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LA sued over plan to add density along Expo Line

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A group says the city had no right to approve the plan without first proving that there was infrastructure to support the growth

Via Metro Library and Archive

Fix the City—the nonprofit that sued to overturn Hollywood’s community plan—has filed a lawsuit against the city of Los Angeles seeking to void approval of new guidelines that allow for greater density along the Expo Line.

As first reported by the Los Angeles Times, the nonprofit filed a petition in Los Angeles Superior Court claiming the Exposition Corridor Transit Neighborhood Plan was approved without first improving infrastructure to support that growth.

It cites cracked sidewalks, potholed streets, and slow fire and emergency medical service response times as examples of ways in which “the city has simultaneously allowed deterioration over time while increasing demand.”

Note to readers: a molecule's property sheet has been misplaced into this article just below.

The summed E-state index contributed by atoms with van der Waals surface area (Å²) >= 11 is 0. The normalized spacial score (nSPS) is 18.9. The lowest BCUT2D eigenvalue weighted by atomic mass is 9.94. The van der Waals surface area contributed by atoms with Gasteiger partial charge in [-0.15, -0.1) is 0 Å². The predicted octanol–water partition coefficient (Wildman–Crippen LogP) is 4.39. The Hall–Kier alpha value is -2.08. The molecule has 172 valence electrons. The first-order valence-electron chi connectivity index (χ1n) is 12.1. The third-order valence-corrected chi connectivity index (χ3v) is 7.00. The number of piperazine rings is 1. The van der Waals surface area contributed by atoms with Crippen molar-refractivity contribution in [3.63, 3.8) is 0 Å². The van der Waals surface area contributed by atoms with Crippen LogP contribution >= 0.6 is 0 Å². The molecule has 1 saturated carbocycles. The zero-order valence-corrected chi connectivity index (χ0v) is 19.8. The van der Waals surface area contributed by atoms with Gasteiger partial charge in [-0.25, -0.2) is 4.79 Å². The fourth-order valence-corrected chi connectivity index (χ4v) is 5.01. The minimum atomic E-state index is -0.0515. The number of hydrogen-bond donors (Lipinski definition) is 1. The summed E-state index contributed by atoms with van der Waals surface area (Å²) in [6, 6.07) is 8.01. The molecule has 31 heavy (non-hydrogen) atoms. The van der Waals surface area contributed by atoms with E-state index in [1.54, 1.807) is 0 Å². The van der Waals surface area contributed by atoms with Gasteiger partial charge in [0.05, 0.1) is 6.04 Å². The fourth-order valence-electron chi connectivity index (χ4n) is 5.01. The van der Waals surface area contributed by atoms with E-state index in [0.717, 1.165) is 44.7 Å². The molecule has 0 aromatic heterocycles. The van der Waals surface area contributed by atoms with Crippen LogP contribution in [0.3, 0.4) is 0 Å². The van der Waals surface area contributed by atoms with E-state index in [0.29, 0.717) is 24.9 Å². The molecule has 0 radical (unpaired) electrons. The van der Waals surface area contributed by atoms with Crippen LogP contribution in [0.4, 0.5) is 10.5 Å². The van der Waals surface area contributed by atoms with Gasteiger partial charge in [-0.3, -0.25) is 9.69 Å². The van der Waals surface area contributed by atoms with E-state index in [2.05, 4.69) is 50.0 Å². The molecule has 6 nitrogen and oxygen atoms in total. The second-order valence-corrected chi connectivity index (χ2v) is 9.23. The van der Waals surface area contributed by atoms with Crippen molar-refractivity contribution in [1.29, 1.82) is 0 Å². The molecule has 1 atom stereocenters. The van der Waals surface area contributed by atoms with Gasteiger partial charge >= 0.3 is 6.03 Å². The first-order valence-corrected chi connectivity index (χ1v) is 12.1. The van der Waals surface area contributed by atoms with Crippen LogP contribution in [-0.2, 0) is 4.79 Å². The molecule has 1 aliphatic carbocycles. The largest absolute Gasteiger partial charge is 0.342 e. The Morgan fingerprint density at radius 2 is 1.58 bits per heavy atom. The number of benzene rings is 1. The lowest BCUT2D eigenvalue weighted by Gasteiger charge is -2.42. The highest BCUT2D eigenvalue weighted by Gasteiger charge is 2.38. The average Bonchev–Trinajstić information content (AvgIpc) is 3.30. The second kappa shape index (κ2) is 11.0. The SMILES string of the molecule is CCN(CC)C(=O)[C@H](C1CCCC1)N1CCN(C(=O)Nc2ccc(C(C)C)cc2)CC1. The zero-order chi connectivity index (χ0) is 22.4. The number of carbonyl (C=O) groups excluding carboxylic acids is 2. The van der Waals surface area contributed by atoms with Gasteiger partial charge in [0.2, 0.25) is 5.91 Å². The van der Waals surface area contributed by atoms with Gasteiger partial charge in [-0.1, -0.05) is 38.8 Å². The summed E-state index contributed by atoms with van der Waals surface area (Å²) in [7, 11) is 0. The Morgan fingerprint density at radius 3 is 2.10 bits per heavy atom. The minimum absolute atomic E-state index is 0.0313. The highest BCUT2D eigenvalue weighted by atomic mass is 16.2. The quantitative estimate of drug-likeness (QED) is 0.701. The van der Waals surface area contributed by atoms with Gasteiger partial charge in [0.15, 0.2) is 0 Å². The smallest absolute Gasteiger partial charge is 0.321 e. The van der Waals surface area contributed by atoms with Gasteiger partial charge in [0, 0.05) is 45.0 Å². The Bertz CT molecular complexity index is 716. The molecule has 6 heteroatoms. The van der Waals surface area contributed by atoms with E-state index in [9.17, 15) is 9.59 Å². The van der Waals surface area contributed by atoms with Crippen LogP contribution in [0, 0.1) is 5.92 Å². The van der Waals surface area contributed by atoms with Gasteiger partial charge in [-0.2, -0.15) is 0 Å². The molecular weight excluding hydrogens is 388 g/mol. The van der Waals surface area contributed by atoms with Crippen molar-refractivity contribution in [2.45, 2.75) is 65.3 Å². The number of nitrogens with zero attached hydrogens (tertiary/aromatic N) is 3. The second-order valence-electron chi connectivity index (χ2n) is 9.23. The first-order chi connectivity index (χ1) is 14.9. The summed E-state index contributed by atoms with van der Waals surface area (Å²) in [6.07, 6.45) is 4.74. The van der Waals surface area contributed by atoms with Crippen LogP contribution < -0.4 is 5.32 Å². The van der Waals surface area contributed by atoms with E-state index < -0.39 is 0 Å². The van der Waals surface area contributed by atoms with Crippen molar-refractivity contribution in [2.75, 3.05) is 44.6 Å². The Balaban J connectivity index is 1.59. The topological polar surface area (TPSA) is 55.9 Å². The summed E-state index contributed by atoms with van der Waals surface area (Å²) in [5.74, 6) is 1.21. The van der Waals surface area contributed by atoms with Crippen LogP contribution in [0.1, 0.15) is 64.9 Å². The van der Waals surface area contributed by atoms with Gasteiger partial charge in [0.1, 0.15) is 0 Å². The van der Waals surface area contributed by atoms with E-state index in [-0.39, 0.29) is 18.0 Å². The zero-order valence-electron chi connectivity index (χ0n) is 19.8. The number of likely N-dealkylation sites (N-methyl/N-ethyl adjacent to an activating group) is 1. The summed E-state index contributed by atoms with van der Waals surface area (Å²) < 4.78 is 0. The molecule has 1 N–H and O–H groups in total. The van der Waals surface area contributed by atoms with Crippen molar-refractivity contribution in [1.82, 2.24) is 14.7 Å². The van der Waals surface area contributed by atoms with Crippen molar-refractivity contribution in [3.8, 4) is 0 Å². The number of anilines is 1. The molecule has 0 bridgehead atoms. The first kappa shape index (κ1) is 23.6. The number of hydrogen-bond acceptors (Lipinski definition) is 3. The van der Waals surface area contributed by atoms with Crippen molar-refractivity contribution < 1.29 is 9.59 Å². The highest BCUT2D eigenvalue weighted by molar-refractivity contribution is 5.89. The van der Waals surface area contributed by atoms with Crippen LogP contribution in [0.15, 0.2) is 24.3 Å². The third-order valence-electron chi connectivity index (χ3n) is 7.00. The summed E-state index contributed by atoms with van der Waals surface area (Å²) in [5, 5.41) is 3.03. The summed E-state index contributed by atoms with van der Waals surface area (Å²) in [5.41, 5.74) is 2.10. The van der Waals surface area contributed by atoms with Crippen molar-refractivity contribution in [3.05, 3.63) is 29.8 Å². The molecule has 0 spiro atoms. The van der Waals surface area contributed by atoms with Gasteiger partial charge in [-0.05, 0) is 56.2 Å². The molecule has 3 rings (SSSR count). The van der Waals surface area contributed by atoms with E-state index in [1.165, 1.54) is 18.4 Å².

“The result is literally an unmitigated disaster,” Fix the City says in the suit.

Approved by in July, the Expo Line plan would allow taller, mixed-use buildings to be constructed along major streets near transit stations and would change zoning to allow housing and offices to be built in industrial areas within a half-mile of train stations in Palms, Westwood, and West LA.

Estimates show that between 4,400 and 6,000 new housing units and between 9,400 and 14,300 new jobs could be added across the entire plan area by 2035.

Fix the City, led by director Don Parker and president Michael Eveloff, has sued the city over an update to the Hollywood Community Plan in 2013 and over the city’s mobility plan in 2015.

Its Expo Line plan petition was filed by attorneys Frederic Woocher and Beverly Grossman Palmer, who also works with the AIDS Healthcare Foundation.

A spokesman for City Attorney Mike Feuer told the Times the city would review the lawsuit.